15
Jun

As part of a way to mitigate against evolving insider threats to national security information, the Defense Counterintelligence and Security Agency (DCSA) implemented the Security Executive Agent Directive 3 — commonly referred to as SEAD 3. The directive, which became effective June 12th, 2017, created reporting requirements for defense contractors and employees who have access to classified information.

In terms of what’s required to be divulged to each contractor’s agency office, SEAD 3 specifies numerous life events, activities (both personal and work-related), and foreign contacts of “covered individuals.” It also indicates certain “Reportable Actions by Others” that individuals need to communicate — mainly if the actions could be a security concern such as drug use, criminal history, or misuse of government property. 

The purpose of the SEAD 3 reporting requirements is to ensure that sensitive information and critical government resources are only in the hands of competent and trustworthy individuals. The premise of the directive is simple — by collecting and tracking info on those with cleared access to national security assets and data, the Department of Defense (DoD) can proactively prevent breaches and other national security threats sourced at their contractors.    

However, the recent Industrial Security Letter (ISL) 2021-02 from August 12th, 2021, with reporting guidance, clarification, and amended changes, shook the defense contracting industry quite a bit. So what exactly did that letter entail and what does it mean for the future of SEAD 3?  

Initial Clarifications Per the Industry Security Letter Guidance

Upon the ISL 2021-02 release, a few initial items were raised concerning the National Industrial Security Program Operating Manual (NISPOM) reporting requirements. The first was the disclosing of adverse information. Because of the changing threat landscape in information security, the DCSA wanted to reiterate the need to report information on adverse (or potentially threatening) cleared employees. 

This includes any activities that could compromise the integrity of someone with access to classified information. The ISL has various descriptions of “activities” that relate to psychological and emotional health, such as medically prescribed treatments as well as personal finance and business interests. One of the new ones that stand out is the ownership of cryptocurrency IF backed, hosted, or managed by a foreign country or exchange.   

Another item outlined was the effective date when compliance assessments would begin for SEAD 3. Starting August 24th, 2021, all contractors that fall in the security requirements of DCSA would have needed to comply with the reporting requirements and then go into scheduled assessments by March 1st, 2022 — just a few months ago.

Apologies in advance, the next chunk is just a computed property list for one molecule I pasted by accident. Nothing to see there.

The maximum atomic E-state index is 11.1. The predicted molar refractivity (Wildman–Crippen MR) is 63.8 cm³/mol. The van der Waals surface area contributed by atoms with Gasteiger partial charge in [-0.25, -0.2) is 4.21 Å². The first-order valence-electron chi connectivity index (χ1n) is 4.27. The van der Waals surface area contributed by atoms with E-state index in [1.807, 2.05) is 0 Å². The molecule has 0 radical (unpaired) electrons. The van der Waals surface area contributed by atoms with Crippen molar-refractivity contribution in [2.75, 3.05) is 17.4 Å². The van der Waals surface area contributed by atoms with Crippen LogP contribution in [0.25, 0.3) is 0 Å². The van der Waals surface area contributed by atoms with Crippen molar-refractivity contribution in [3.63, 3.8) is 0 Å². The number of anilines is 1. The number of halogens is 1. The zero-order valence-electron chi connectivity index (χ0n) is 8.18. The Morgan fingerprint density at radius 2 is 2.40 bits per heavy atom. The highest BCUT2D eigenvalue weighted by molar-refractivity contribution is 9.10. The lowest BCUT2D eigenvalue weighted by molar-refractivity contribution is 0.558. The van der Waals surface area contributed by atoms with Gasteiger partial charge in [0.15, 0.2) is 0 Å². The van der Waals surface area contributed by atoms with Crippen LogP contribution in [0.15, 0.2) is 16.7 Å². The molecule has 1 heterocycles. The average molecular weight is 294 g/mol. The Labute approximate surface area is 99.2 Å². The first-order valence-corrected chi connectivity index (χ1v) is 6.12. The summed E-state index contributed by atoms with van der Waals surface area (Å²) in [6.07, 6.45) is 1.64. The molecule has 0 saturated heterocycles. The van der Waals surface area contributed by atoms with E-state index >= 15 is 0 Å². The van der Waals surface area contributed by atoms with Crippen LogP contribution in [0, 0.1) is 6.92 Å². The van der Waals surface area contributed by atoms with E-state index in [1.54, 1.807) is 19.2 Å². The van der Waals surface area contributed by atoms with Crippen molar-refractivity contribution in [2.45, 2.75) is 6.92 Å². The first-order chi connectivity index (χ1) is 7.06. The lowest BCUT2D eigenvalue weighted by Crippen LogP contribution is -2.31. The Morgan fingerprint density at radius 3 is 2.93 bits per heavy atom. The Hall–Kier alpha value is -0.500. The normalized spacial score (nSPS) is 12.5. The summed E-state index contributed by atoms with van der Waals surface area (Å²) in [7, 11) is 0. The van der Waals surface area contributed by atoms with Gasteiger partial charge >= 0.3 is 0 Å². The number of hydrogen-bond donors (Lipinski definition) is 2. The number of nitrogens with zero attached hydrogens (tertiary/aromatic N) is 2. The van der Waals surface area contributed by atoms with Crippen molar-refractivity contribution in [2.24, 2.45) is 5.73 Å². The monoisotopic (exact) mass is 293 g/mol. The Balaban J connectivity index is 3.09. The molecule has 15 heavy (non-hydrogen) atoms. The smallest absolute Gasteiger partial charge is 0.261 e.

As we inch closer to this coming August (2022), a new focus is being emphasized when it comes to DoD foreign travel reporting.

Change to DoD Foreign Travel Reporting

Arguably the most important implication of the ISL is the amendment made to the NISPOM rule that extends the compliance date of (unofficial) foreign travel reporting. Beginning August 24th, 2022, reporting of foreign travel for the non-work-related activity of cleared personnel will be required as part of SEAD 3. 

While cleared contractors under the DoD umbrella are currently and have already been required to disclose foreign travel to Facility Security Officers (FSOs), the August 24th date will be when they must inform the DCSA. Some critical items of DoD foreign travel reporting include the following: 

  • Unofficial foreign travel with an itinerary 
  • Any deviations from the original itinerary 
  • Unplanned or spontaneous day trips to Canada or Mexico 
  • Travel outside of the resided country (if the individual resides abroad)

There was also information in the ISL regarding pre-approval before unofficial foreign travel and which circumstances would trigger an approved trip. For example, if an individual notifies an FSO or other designee before the trip takes place or the cleared contractor gives the individual the National Counterintelligence and Security Center (NCSC) safe travel resource, it counts as an approved trip.  

Additionally, guidance was provided for utilizing specific resources, coordinating with DCSA, and submitting aggregated travel reports. Per the ISL, reporting official or work-related foreign travel is not required as part of these changes.  

How MathCraft is Evolving with New Reporting Requirements

Our top priorities are helping FSOs fulfill their industrial security objectives while remaining in compliance. We are constantly updating our products as new or revised requirements are set forth by the DoD and other federal departments. Our Portal Commander platform, for instance, has evolved with the ongoing reporting changes to help manage, track, and report on foreign travel requests made by cleared personnel through self-service tools.  

Contact us today to learn more about how you can streamline your audit and compliance processes with integrative industrial security technology solutions.

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